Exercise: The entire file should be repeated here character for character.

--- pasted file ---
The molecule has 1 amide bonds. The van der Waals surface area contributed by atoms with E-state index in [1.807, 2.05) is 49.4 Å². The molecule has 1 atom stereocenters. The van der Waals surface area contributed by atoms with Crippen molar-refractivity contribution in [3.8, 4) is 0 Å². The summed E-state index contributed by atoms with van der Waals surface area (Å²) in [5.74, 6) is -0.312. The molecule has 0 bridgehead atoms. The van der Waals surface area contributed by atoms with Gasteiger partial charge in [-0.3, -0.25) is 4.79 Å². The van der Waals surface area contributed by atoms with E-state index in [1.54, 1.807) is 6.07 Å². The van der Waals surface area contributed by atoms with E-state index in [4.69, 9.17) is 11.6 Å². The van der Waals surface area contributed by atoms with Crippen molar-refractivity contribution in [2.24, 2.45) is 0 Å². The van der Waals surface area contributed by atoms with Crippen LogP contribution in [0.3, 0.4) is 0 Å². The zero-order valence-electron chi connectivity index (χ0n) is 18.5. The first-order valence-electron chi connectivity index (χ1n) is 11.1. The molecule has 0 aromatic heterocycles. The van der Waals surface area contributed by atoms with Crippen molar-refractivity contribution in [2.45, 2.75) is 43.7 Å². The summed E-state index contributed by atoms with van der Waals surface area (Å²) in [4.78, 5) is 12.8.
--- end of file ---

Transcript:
The molecule has 1 amide bonds. The van der Waals surface area contributed by atoms with E-state index in [1.807, 2.05) is 49.4 Å². The molecule has 1 atom stereocenters. The van der Waals surface area contributed by atoms with Crippen molar-refractivity contribution in [3.8, 4) is 0 Å². The summed E-state index contributed by atoms with van der Waals surface area (Å²) in [5.74, 6) is -0.312. The molecule has 0 bridgehead atoms. The van der Waals surface area contributed by atoms with Gasteiger partial charge in [-0.3, -0.25) is 4.79 Å². The van der Waals surface area contributed by atoms with E-state index in [1.54, 1.807) is 6.07 Å². The van der Waals surface area contributed by atoms with E-state index in [4.69, 9.17) is 11.6 Å². The van der Waals surface area contributed by atoms with Crippen molar-refractivity contribution in [2.24, 2.45) is 0 Å². The van der Waals surface area contributed by atoms with Crippen LogP contribution in [0.3, 0.4) is 0 Å². The zero-order valence-electron chi connectivity index (χ0n) is 18.5. The first-order valence-electron chi connectivity index (χ1n) is 11.1. The molecule has 0 aromatic heterocycles. The van der Waals surface area contributed by atoms with Crippen molar-refractivity contribution in [2.45, 2.75) is 43.7 Å². The summed E-state index contributed by atoms with van der Waals surface area (Å²) in [4.78, 5) is 12.8.